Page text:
It has been (and still is) possibly THE most important factor given we operate in hospitality, with tons of fragmented software products serving a huge longtail of small operators, with no VC funding. That backdrop requires us to build trust with people, to find customers through industry partners, to help not sell, and to slowly but surely build a brand that people see as human, here to stay, and genuine.


Just as accommodation owners and managers will always want their guests to feel like there is a human touch behind the automations and processes, so we want them to feel that way about us. For us at least, that’s the key factor.



What makes you so passionate about what you do?


I love waking up every day and having to solve problems. By nature I’m optimistic so, whilst the problems initially vex me, I always believe there’s a solution, and it’s nearly always about opening the mind and being more creative with it. That gets harder as the team grows because it’s no longer me that gets to solve problems, I need people around me that do.


Thankfully that’s my other passion in business, surrounding myself with people who want to get stuff done, who have the energy, enthusiasm and creativity to problem-solve. Our team is full of them and that’s not a coincidence, it’s truly what I believe makes a business succeed.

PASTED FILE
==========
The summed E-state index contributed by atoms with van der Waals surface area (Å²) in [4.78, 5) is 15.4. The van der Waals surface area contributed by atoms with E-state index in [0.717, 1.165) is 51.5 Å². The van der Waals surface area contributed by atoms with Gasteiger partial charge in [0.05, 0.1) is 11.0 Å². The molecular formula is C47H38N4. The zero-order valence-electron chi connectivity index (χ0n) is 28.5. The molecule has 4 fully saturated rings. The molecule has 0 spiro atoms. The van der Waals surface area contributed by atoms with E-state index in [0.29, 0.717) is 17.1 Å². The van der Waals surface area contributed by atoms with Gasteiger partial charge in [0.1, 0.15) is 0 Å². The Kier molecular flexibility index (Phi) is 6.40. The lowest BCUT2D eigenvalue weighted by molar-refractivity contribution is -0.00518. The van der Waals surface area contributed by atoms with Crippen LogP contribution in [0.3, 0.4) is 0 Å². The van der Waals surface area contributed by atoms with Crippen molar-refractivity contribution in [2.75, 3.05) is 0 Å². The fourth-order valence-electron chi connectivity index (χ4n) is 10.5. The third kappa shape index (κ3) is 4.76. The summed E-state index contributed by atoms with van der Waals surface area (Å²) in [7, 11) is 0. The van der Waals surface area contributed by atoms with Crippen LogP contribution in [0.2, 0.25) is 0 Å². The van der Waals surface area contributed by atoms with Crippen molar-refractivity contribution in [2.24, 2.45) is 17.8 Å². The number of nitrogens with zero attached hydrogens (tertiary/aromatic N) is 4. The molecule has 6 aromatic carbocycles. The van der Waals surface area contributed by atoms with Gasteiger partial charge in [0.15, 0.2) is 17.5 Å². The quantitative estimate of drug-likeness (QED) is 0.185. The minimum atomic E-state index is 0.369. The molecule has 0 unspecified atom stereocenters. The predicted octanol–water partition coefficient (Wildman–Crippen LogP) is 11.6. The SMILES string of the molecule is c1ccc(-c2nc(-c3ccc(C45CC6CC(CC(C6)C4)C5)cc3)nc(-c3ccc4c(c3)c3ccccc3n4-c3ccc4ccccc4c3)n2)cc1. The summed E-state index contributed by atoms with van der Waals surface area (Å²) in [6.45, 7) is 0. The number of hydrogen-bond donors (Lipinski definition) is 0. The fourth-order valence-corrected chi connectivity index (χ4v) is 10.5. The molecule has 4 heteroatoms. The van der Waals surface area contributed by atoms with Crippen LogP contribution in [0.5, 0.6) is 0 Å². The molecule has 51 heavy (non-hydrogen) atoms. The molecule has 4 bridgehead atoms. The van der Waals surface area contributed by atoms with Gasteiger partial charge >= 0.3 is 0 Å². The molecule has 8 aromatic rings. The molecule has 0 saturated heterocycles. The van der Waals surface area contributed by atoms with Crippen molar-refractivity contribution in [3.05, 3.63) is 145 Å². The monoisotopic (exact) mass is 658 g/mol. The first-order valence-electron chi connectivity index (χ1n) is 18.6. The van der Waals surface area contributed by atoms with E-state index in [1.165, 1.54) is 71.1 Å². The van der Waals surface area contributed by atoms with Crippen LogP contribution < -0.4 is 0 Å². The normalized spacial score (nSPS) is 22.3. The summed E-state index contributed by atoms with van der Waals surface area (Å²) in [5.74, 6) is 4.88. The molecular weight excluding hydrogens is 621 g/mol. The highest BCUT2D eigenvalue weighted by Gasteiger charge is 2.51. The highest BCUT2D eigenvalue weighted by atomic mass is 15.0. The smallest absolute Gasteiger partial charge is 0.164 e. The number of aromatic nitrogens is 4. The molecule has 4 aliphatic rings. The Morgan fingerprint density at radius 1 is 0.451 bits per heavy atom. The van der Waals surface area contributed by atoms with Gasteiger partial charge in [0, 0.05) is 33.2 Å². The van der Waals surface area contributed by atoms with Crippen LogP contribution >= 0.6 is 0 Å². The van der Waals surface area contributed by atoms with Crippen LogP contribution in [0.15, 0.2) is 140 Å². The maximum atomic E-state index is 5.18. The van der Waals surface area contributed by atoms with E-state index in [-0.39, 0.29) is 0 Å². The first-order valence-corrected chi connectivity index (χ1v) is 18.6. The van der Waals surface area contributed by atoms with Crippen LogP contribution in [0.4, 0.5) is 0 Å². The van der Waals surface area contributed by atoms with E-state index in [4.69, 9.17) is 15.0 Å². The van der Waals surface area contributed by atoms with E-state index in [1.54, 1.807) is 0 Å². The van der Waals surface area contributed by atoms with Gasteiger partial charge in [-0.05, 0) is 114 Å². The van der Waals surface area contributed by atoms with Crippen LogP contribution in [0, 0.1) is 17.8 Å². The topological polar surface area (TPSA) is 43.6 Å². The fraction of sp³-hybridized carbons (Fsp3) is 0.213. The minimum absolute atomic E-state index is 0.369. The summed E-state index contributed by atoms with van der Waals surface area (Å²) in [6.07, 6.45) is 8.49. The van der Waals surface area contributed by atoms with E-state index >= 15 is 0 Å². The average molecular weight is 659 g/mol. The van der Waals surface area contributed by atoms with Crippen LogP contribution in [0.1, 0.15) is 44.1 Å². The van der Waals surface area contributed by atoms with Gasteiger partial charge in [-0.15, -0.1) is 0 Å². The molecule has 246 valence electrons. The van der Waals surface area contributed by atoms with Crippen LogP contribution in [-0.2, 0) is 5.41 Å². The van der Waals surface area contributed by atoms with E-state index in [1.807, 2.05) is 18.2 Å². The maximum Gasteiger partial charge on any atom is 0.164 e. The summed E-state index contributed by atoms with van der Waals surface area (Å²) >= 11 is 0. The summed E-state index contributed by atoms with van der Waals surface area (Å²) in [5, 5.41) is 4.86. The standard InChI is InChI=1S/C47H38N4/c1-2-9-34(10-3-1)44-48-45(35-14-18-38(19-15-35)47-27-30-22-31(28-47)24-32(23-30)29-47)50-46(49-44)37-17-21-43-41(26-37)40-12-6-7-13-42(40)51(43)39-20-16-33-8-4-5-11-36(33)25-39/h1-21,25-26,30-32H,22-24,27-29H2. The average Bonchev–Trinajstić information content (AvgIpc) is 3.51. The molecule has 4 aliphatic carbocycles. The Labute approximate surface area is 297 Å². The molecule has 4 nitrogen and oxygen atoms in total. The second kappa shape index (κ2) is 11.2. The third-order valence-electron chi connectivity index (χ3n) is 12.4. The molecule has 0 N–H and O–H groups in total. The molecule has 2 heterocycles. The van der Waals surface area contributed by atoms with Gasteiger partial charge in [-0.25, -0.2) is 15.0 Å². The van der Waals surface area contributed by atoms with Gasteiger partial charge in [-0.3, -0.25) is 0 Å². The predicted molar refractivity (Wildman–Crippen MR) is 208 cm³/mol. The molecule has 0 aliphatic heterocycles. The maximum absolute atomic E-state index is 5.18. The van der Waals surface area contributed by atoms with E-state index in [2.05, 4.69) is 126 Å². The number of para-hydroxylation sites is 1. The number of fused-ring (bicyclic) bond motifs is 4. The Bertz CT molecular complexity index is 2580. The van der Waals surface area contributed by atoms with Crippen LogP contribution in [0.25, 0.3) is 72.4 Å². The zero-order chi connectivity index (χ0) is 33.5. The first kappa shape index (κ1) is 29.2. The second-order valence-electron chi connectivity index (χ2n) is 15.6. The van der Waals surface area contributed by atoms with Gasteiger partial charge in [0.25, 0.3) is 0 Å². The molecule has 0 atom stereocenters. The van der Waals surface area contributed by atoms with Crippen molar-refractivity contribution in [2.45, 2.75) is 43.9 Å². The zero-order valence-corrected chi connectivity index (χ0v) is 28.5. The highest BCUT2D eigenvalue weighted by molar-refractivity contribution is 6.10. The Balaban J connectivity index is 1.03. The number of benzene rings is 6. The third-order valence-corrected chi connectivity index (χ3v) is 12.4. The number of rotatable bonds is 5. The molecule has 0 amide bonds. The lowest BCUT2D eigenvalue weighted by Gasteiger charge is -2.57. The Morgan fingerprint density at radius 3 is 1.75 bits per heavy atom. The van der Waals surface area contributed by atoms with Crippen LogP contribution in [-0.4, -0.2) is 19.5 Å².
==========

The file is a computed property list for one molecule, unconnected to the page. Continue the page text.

It also helps that we work in hospitality, and a section of hospitality that aligns perfectly with us, full of personable, creative and energetic people who want to deliver the best possible experience for their guests.



What do you view as your greatest achievement in this role to date?


When I jumped out of a career in luxury fashion, leaving behind status and a big salary package, I got some strange looks. One person even called me stupid. I remember that moment and I remember how it felt to be judged for turning left at a career (life) crossroads when the logical direction was straight on.


Straight on didn’t fire me up. Left fired me up.